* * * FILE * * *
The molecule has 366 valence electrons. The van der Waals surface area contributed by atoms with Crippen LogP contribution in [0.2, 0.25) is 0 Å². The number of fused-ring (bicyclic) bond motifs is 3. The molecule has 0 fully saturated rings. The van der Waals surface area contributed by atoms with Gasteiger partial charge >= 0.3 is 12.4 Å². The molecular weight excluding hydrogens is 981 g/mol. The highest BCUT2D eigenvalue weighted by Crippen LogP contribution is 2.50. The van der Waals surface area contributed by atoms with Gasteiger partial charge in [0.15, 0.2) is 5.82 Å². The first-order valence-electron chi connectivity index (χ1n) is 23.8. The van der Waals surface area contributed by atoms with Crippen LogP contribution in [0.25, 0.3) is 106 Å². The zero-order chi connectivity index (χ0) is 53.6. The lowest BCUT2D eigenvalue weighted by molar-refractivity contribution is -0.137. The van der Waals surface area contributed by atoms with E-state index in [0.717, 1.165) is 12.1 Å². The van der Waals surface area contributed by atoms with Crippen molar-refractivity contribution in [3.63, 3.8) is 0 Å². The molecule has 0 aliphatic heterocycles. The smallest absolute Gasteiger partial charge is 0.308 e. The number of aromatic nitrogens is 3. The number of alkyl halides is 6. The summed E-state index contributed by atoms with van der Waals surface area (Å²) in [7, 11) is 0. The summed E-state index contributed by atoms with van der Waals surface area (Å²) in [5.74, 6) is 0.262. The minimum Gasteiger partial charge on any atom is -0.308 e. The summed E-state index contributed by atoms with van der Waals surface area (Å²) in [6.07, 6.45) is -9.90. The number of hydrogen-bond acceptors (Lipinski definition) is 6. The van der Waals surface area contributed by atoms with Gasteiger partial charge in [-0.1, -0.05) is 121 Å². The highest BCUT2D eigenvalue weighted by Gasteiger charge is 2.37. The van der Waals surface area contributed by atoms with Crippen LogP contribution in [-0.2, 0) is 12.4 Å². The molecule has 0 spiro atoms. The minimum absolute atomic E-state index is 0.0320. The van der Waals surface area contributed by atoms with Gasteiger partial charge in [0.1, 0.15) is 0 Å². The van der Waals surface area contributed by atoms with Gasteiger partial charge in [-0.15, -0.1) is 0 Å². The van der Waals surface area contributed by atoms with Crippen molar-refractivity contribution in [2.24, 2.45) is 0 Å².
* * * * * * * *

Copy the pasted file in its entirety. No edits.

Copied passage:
The molecule has 366 valence electrons. The van der Waals surface area contributed by atoms with Crippen LogP contribution in [0.2, 0.25) is 0 Å². The number of fused-ring (bicyclic) bond motifs is 3. The molecule has 0 fully saturated rings. The van der Waals surface area contributed by atoms with Gasteiger partial charge >= 0.3 is 12.4 Å². The molecular weight excluding hydrogens is 981 g/mol. The highest BCUT2D eigenvalue weighted by Crippen LogP contribution is 2.50. The van der Waals surface area contributed by atoms with Gasteiger partial charge in [0.15, 0.2) is 5.82 Å². The first-order valence-electron chi connectivity index (χ1n) is 23.8. The van der Waals surface area contributed by atoms with Crippen LogP contribution in [0.25, 0.3) is 106 Å². The zero-order chi connectivity index (χ0) is 53.6. The lowest BCUT2D eigenvalue weighted by molar-refractivity contribution is -0.137. The van der Waals surface area contributed by atoms with E-state index in [0.717, 1.165) is 12.1 Å². The van der Waals surface area contributed by atoms with Crippen molar-refractivity contribution in [3.63, 3.8) is 0 Å². The molecule has 0 aliphatic heterocycles. The smallest absolute Gasteiger partial charge is 0.308 e. The number of aromatic nitrogens is 3. The number of alkyl halides is 6. The summed E-state index contributed by atoms with van der Waals surface area (Å²) in [7, 11) is 0. The summed E-state index contributed by atoms with van der Waals surface area (Å²) in [5.74, 6) is 0.262. The minimum Gasteiger partial charge on any atom is -0.308 e. The summed E-state index contributed by atoms with van der Waals surface area (Å²) in [6.07, 6.45) is -9.90. The number of hydrogen-bond acceptors (Lipinski definition) is 6. The van der Waals surface area contributed by atoms with Gasteiger partial charge in [-0.1, -0.05) is 121 Å². The highest BCUT2D eigenvalue weighted by Gasteiger charge is 2.37. The van der Waals surface area contributed by atoms with Crippen LogP contribution in [-0.2, 0) is 12.4 Å². The molecule has 0 spiro atoms. The minimum absolute atomic E-state index is 0.0320. The van der Waals surface area contributed by atoms with Gasteiger partial charge in [0.1, 0.15) is 0 Å². The van der Waals surface area contributed by atoms with Gasteiger partial charge in [-0.15, -0.1) is 0 Å². The van der Waals surface area contributed by atoms with Crippen molar-refractivity contribution in [2.24, 2.45) is 0 Å².